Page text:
I am reading a book about Military Governments in California in 1846-1849 by Theodore Grivas, Associate Professor of History Sonoma State College, published by The Arthur H. Clark Co. Glendale, CA. 1963. This book and a few others are giving me the understanding of what the governing forces were like during the days when California was under Mexican rule. I am working/writing a novel that takes place during this time. Interestingly enough under the Mexican rule of California, thirty-six years after Mexico gained independence from Spain in September 16, 1810, the ruling government was known as an occupation government. Mexico was very spread out after the Conquistadors had overrun the country and the Spanish throne took over, and later the Missionaries governed according to the rules of the Spanish crown. In the 1840s as the settlers were moving to California, there was favoritism given to some of the Mexican citizens in regards to land grants. Interestingly enough under Mexican rule, the land grants could be possessed and owned by women singly or if their husbands died, they assumed the title of the land. Also under Mexican laws, land grants could be passed down in the families to children and grandchildren. These were all positive reasons to own land in California during those years and, subsequently, following the Mexican rule, these allowances were the underlying basis for the American land ownership once California became a state, in 1850.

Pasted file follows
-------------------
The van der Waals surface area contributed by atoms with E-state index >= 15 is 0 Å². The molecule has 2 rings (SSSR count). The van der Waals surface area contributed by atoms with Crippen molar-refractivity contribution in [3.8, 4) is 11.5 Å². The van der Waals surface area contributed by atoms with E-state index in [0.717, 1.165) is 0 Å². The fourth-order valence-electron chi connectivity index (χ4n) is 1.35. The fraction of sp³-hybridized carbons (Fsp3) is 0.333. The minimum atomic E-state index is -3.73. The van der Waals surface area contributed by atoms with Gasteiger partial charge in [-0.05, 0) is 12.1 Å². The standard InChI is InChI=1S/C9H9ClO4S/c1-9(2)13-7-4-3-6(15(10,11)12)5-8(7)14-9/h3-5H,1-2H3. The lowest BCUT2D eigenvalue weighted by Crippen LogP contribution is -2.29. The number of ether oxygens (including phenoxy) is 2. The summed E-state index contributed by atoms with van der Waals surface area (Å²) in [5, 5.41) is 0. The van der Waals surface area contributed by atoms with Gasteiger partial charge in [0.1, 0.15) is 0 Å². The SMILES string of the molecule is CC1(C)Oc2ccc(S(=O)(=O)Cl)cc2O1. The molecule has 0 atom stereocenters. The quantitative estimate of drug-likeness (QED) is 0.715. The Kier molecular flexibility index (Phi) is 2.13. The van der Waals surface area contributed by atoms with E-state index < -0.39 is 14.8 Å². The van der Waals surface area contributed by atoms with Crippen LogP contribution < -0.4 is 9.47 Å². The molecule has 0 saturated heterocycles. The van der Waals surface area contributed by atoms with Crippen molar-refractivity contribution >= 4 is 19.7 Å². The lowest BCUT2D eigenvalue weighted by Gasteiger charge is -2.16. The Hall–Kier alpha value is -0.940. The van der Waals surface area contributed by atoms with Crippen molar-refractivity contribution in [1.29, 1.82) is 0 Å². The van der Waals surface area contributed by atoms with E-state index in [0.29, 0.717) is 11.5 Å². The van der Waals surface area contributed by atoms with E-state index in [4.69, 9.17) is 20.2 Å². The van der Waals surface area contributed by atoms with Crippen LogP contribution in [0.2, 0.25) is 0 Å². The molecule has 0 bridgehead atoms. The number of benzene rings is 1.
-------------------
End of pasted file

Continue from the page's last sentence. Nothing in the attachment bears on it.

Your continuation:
To back track a little, during the mid-1840s much lawlessness occurred under some of the Mexican Generals, Micheltorena was one who had brought up jailed Mexicans from central Mexico to use as troops, but some of them became unruly and this instilled fear and retaliatory clashes with the new settlers and the Californios. It became more and more of an uneasy society with livestock constantly being commandeered and taken by the Mexican authorities, which only fueled the new settlers to take action among themselves to secure their lands, and create their own civilian militias. Also the Native Americans were in the middle of this crisis also, having their migratory summer and winter lands occupied first by the Spanish and subsequently by the Mexican land owners. Alta California was then seized as the Mexican War waned with the Americans winning and annexing the land. Alta California continued to be a military government where American military personnel generals and colonels were ushered in to rule over common citizens, who were known as the Californios, the new settlers and the Indigenous peoples. These military governors were: Commodore Sloat, Commodore Stockton, Colonel Fremont, Colonel Mason, General Stephen Kearny and General Bennet Riley. Incidentally, all of these individuals have a street named after them in San Francisco, CA.